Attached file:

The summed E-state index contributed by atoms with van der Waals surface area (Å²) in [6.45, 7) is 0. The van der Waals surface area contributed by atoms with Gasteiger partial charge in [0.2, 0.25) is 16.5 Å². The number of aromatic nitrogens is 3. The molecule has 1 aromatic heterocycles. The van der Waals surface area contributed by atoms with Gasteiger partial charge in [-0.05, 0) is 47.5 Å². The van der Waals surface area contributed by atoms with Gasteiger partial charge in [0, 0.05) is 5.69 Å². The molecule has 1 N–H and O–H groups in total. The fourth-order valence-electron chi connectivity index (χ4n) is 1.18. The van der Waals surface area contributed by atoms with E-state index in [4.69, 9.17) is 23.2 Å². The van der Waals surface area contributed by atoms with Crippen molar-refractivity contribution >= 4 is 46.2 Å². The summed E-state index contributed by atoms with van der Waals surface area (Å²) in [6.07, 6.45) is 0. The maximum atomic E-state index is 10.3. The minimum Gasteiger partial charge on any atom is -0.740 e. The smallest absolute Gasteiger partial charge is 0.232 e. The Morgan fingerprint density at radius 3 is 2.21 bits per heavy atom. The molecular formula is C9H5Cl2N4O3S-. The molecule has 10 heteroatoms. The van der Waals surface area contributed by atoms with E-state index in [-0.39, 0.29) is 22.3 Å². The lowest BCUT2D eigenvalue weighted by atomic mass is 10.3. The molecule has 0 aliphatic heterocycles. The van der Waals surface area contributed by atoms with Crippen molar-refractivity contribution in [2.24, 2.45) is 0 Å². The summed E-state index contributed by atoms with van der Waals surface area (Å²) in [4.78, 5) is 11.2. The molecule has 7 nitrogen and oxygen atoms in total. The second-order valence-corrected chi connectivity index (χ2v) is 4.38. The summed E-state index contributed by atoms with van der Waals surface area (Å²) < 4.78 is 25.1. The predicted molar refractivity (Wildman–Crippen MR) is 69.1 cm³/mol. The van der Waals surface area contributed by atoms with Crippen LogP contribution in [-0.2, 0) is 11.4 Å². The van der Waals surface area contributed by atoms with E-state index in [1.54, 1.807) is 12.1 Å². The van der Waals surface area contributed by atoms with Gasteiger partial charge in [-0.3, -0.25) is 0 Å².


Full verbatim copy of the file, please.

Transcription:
The summed E-state index contributed by atoms with van der Waals surface area (Å²) in [6.45, 7) is 0. The van der Waals surface area contributed by atoms with Gasteiger partial charge in [0.2, 0.25) is 16.5 Å². The number of aromatic nitrogens is 3. The molecule has 1 aromatic heterocycles. The van der Waals surface area contributed by atoms with Gasteiger partial charge in [-0.05, 0) is 47.5 Å². The van der Waals surface area contributed by atoms with Gasteiger partial charge in [0, 0.05) is 5.69 Å². The molecule has 1 N–H and O–H groups in total. The fourth-order valence-electron chi connectivity index (χ4n) is 1.18. The van der Waals surface area contributed by atoms with E-state index in [4.69, 9.17) is 23.2 Å². The van der Waals surface area contributed by atoms with Crippen molar-refractivity contribution >= 4 is 46.2 Å². The summed E-state index contributed by atoms with van der Waals surface area (Å²) in [6.07, 6.45) is 0. The maximum atomic E-state index is 10.3. The minimum Gasteiger partial charge on any atom is -0.740 e. The smallest absolute Gasteiger partial charge is 0.232 e. The Morgan fingerprint density at radius 3 is 2.21 bits per heavy atom. The molecular formula is C9H5Cl2N4O3S-. The molecule has 10 heteroatoms. The van der Waals surface area contributed by atoms with E-state index in [-0.39, 0.29) is 22.3 Å². The lowest BCUT2D eigenvalue weighted by atomic mass is 10.3. The molecule has 0 aliphatic heterocycles. The van der Waals surface area contributed by atoms with Crippen molar-refractivity contribution in [2.24, 2.45) is 0 Å². The summed E-state index contributed by atoms with van der Waals surface area (Å²) in [4.78, 5) is 11.2. The molecule has 7 nitrogen and oxygen atoms in total. The second-order valence-corrected chi connectivity index (χ2v) is 4.38. The summed E-state index contributed by atoms with van der Waals surface area (Å²) < 4.78 is 25.1. The predicted molar refractivity (Wildman–Crippen MR) is 69.1 cm³/mol. The van der Waals surface area contributed by atoms with Crippen LogP contribution in [-0.2, 0) is 11.4 Å². The van der Waals surface area contributed by atoms with E-state index in [1.54, 1.807) is 12.1 Å². The van der Waals surface area contributed by atoms with Gasteiger partial charge in [-0.3, -0.25) is 0 Å².